In response to Coronavirus Pandemic, SBA revises criteria for small businesses seeking Disaster Assistance Loans

Today, in response the Coronavirus outbreak (COVID-19) and to minimize the economic disruption of the nation’s 30 million small businesses, the U.S. Small Business Administration (SBA) issued revised criteria for states and territories seeking an economic injury declaration related to the COVID-19 pandemic. The relaxed criteria will have two immediate impacts:

  • Faster, Easier Qualification Process for States Seeking SBA Disaster Assistance. Under the just-released, revisedcriteria, states or territories are only required to certify that at least five small businesses within the state/territory have suffered substantial economic injury, regardless of where those businesses are located.

  • Expanded, Statewide Access to SBA Disaster Assistance Loans for Small Businesses. Additionally, under the revised, disaster assistance loans will be available statewide following an economic injury declaration. This will apply to current and future disaster assistance declarations related to Coronavirus.

LEWIS & CLARK DEVELOPMENT GROUP’S ROLE

The application process is online and is relatively straight-forward. Lewis & Clark Development Group is available to answer questions, provide technical assistance, and help small businesses in putting their applications together.

Applicants may contact Lewis & Clark Development Group at (701) 667-7600 and are encouraged to visit www.lcdgroup.org.

Further information about the process, loans, and necessary documentation is as follows…

ABOUT THE PROCESS & LOANS

Upon a request received from a state’s or territory’s Governor, SBA will issue under its own authority, an Economic Injury Disaster Loan declaration, which will make loans available statewide to small businesses and private, non-profit organizations to help alleviate economic injury caused by COVID-19 pandemic.

  • These loans may be used to pay fixed debts, payroll, accounts payable and other bills that can’t be paid because of the disaster’s impact. The interest rate is 3.75% for small businesses. The interest rate for non-profits is 2.75%.

  • SBA offers loans with long-term repayments in order to keep payments affordable, up to a maximum of 30 years. Terms are determined on a case-by-case basis, based upon each borrower’s ability to repay.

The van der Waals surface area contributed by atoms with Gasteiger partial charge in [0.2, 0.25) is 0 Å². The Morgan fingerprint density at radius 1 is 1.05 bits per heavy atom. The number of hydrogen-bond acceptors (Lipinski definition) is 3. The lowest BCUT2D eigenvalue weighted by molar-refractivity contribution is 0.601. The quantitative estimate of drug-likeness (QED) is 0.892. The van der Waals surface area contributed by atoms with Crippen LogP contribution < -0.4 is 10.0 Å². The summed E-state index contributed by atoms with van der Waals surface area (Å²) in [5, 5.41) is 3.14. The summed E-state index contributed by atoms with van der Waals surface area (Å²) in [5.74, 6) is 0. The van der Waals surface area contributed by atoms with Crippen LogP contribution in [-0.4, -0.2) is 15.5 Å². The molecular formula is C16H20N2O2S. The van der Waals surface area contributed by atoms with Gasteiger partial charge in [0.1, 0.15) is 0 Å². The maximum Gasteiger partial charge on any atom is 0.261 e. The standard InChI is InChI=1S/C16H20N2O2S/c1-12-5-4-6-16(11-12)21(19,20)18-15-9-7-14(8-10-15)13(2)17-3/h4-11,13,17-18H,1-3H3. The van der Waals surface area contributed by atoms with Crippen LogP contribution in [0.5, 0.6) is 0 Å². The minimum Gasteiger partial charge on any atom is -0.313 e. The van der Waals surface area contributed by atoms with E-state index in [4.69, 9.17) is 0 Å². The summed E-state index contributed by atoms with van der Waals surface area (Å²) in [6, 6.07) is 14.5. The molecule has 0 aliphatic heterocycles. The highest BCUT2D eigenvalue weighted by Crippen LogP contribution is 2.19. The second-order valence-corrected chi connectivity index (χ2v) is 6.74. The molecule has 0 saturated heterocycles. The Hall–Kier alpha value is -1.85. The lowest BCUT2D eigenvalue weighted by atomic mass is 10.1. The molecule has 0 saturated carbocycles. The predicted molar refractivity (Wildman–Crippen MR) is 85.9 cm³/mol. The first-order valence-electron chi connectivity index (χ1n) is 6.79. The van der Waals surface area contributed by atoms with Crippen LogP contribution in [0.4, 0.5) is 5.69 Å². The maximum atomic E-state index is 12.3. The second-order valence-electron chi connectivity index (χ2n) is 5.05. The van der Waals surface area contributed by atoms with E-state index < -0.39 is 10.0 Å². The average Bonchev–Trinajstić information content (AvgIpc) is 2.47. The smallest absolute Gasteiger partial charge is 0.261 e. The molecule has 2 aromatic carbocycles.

SBA’s Economic Injury Disaster Loans are just one piece of the expanded focus of the federal government’s coordinated response, and the SBA is strongly committed to providing the most effective and customer-focused response possible.

NECESSARY DOCUMENTS BUSINESSES WILL NEED

Business can start preparing information for the application. These are some of the documents they may need:

  • Business Loan Application (SBA Form 5) completed and signed by business applicant.
  • IRS Form 4506-T completed and signed by Applicant business, each principal owning 20% or more of the applicant business, each general partner or managing member and, for any owner who has more than a 50% ownership in an affiliate business. (Affiliates include business parent, subsidiaries, and/or businesses with common ownership or management).

  • Complete copies, including all schedules, of the most recent Federal income tax returns for the applicant business; an explanation if not available.

  • Personal Financial Statement (SBA Form 413) completed, signed and dated by the applicant (if a sole proprietorship), each principal owning 20% or more of the applicant business, each general partner or managing member.
  • Schedule of Liabilities listing all fixed debts (SBA Form 2202 may be used).

ADDITIONAL INFORMATION THAT MAY BE NECESSARY TO PROCESS YOUR APPLICATION

  • Complete copies, including all schedules, of the most recent Federal income tax returns for each principal owning 20% or more of the applicant business, each general partner or managing member, and each affiliate when any owner has more than a 50% ownership in the affiliate business. Affiliates include, but are not limited to, business parents, subsidiaries, and/or other businesses with common ownership or management.

  • If the most recent Federal income tax return has not been filed, a year-end profit and loss statement and balance sheet for that tax year is acceptable.

  • A current year-to-date profit and loss statement.

  • Additional Filing Requirements (SBA Form 1368) providing monthly sales figures.

MORE IMPORTANT INFORMATION MAY BE FOUND HERE: